Jeffrey Pollack started at Mack Iron Works 49 years ago, at age 19, after he graduated high school. He was then drafted into the Navy, and upon returning from service he went back to Mack Iron, where he’s employed as a welder to this day.
The job has been good to him. He’s now 68 and he’s never been laid off. Everything he learned, he learned on the job.
“I’ve made a good living” Pollack said.
He would recommend a skilled trade for anyone, whether it’s welding, tool and die, machining or the like.
Kyle Capodice, 19, has been on the job one week as a welder at Mack Iron Works. At his family’s suggestion, he trained in welding at EHOVE.
“I like it,” Capodice said. “I plan on staying.”
He’s off to a good start. He and Pollack were among the 17 workers honored with an Ohio Strong award letter from Mandel, a Republican. Ohio Strong is Mandel’s effort to raise public awareness and elevate the reputation of the manufacturing industry’s skilled workers.
John Bacon, Mack Iron’s president since 1989, lauded his team on the factory floor Wednesday before the awards were handed out.
“We are pleased to be honored for our skilled-trade workers at Mack Iron,” Bacon said. “These people are our backbone.”
Mandel shook each honored employee’s hand and thanked them for their work, and he also encouraged them to serve as role models to younger people. He asked them to tout the benefits of a profession in a skilled trade.
“I don’t like the fact that actors and athletes are role models,” Mandel said, adding that athletes can sometimes act like “thugs.”
He added: “I think the best role models are you”
In the time he’s spent crossing the state, Mandel said he’s heard many similar stories of families struggling. Learning a skilled trade in manufacturing is one way to better a family — and better the state’s economy, he said.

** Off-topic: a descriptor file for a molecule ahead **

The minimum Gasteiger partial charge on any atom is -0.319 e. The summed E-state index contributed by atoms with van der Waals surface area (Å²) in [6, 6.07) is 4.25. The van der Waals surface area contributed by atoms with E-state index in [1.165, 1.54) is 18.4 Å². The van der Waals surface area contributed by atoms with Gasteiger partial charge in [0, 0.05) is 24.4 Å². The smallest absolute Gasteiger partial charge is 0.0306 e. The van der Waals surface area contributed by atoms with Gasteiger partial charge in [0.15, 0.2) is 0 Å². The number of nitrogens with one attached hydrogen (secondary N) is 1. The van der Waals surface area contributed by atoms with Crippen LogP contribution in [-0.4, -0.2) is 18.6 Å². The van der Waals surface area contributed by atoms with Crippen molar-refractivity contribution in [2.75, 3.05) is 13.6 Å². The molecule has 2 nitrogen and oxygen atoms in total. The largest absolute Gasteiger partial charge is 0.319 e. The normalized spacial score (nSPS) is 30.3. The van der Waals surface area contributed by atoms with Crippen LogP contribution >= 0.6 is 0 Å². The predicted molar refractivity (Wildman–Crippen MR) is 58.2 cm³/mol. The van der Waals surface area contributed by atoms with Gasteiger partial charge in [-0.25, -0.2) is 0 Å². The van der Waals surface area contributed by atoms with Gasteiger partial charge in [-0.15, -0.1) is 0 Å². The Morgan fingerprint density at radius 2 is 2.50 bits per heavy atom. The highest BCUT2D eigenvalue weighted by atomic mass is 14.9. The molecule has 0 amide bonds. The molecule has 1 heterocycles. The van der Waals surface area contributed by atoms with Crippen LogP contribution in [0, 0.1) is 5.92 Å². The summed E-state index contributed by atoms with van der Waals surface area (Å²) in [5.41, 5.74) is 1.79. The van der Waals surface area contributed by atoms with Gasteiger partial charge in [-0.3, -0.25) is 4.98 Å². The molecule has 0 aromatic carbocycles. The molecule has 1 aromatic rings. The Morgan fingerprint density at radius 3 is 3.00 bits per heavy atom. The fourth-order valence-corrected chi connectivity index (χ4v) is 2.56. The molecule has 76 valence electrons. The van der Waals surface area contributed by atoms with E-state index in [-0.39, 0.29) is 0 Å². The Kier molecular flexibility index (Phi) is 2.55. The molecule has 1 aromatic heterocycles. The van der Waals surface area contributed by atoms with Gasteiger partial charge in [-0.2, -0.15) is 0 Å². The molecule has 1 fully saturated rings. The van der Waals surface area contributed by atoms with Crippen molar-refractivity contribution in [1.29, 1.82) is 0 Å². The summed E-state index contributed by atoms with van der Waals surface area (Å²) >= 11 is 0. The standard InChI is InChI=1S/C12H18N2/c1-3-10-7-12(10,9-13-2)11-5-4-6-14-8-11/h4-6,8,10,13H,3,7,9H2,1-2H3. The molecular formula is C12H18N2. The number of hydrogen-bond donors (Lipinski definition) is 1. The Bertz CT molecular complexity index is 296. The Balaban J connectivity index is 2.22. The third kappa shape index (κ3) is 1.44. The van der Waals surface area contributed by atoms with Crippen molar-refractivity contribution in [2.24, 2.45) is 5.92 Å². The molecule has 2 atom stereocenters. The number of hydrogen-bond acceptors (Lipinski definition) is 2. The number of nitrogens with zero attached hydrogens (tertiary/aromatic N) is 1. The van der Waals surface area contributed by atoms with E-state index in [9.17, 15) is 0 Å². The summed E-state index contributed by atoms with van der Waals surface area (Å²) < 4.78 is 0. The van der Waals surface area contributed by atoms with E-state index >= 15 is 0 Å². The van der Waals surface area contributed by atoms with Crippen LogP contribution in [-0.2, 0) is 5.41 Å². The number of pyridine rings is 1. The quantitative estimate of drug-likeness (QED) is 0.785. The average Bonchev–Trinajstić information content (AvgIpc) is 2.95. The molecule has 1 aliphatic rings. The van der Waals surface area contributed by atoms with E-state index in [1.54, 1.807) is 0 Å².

Too many young people leave school and end up in lower-paying jobs while companies offering higher-paying trade positions continue struggling to find workers who have the necessary skills, Mandel said.
“If recognizing these folks brings them a sense of pride and inspires young people to go into skilled trades freely, I call today a success” Mandel said.
Democrats, meanwhile, feel “Ohio Strong” is simply an award Mandel has manufactured just in time for his re-election campaign. They allege the awards are simply intended to hide his support for policies that have been harmful to Ohio’s manufacturing industry and its workers.
“This award is just another example of Josh Mandel using the treasurer’s office for his own campaign to hide his record of supporting policies that make it harder for workers to protect their safety, their training, and their ability to provide for their families,” Ken Lortz, UAW Region 2B director, stated in a release.
“Mandel was against the auto rescue package and called saving these manufacturing jobs ‘un-American,’” Lortz stated. “For him to recognize workers on manufacturing jobs that he was not willing to help save is laughable. Ohio workers won’t forget who was there standing up for us, and no gimmick by Josh Mandel when he’s up for election is going to change that”
Mandel said he hopes people will see through the “false political attack.” On Wednesday, he looked around and noticed there was no one else there recognizing Ohioans who work hard.
Mandel said he made the decision to raise the industry’s profile himself.
“I think in general, people are sick and tired of organizations playing politics with their livelihood” Mandel said.